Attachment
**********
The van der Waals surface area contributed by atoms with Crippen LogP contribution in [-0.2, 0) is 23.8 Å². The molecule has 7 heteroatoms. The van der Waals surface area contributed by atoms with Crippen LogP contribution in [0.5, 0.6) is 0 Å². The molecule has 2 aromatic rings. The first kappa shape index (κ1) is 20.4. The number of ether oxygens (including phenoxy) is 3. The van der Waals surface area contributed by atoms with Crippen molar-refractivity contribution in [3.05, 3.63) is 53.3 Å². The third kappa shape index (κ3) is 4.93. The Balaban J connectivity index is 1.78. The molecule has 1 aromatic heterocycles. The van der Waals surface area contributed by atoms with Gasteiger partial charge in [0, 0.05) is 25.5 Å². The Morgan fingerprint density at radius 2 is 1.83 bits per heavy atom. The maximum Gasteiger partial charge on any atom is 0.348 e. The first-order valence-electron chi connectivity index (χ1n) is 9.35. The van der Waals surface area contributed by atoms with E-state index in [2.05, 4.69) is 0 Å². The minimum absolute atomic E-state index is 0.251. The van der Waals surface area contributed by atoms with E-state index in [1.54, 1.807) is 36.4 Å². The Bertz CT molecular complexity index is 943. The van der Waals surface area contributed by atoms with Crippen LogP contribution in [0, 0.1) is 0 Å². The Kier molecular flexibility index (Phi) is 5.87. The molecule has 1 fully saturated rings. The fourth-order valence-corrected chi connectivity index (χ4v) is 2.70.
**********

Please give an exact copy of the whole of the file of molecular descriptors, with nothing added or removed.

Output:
The van der Waals surface area contributed by atoms with Crippen LogP contribution in [-0.2, 0) is 23.8 Å². The molecule has 7 heteroatoms. The van der Waals surface area contributed by atoms with Crippen LogP contribution in [0.5, 0.6) is 0 Å². The molecule has 2 aromatic rings. The first kappa shape index (κ1) is 20.4. The number of ether oxygens (including phenoxy) is 3. The van der Waals surface area contributed by atoms with Crippen molar-refractivity contribution in [3.05, 3.63) is 53.3 Å². The third kappa shape index (κ3) is 4.93. The Balaban J connectivity index is 1.78. The molecule has 1 aromatic heterocycles. The van der Waals surface area contributed by atoms with Gasteiger partial charge in [0, 0.05) is 25.5 Å². The Morgan fingerprint density at radius 2 is 1.83 bits per heavy atom. The maximum Gasteiger partial charge on any atom is 0.348 e. The first-order valence-electron chi connectivity index (χ1n) is 9.35. The van der Waals surface area contributed by atoms with E-state index in [2.05, 4.69) is 0 Å². The minimum absolute atomic E-state index is 0.251. The van der Waals surface area contributed by atoms with E-state index in [1.54, 1.807) is 36.4 Å². The Bertz CT molecular complexity index is 943. The van der Waals surface area contributed by atoms with Crippen LogP contribution in [0, 0.1) is 0 Å². The Kier molecular flexibility index (Phi) is 5.87. The molecule has 1 fully saturated rings. The fourth-order valence-corrected chi connectivity index (χ4v) is 2.70.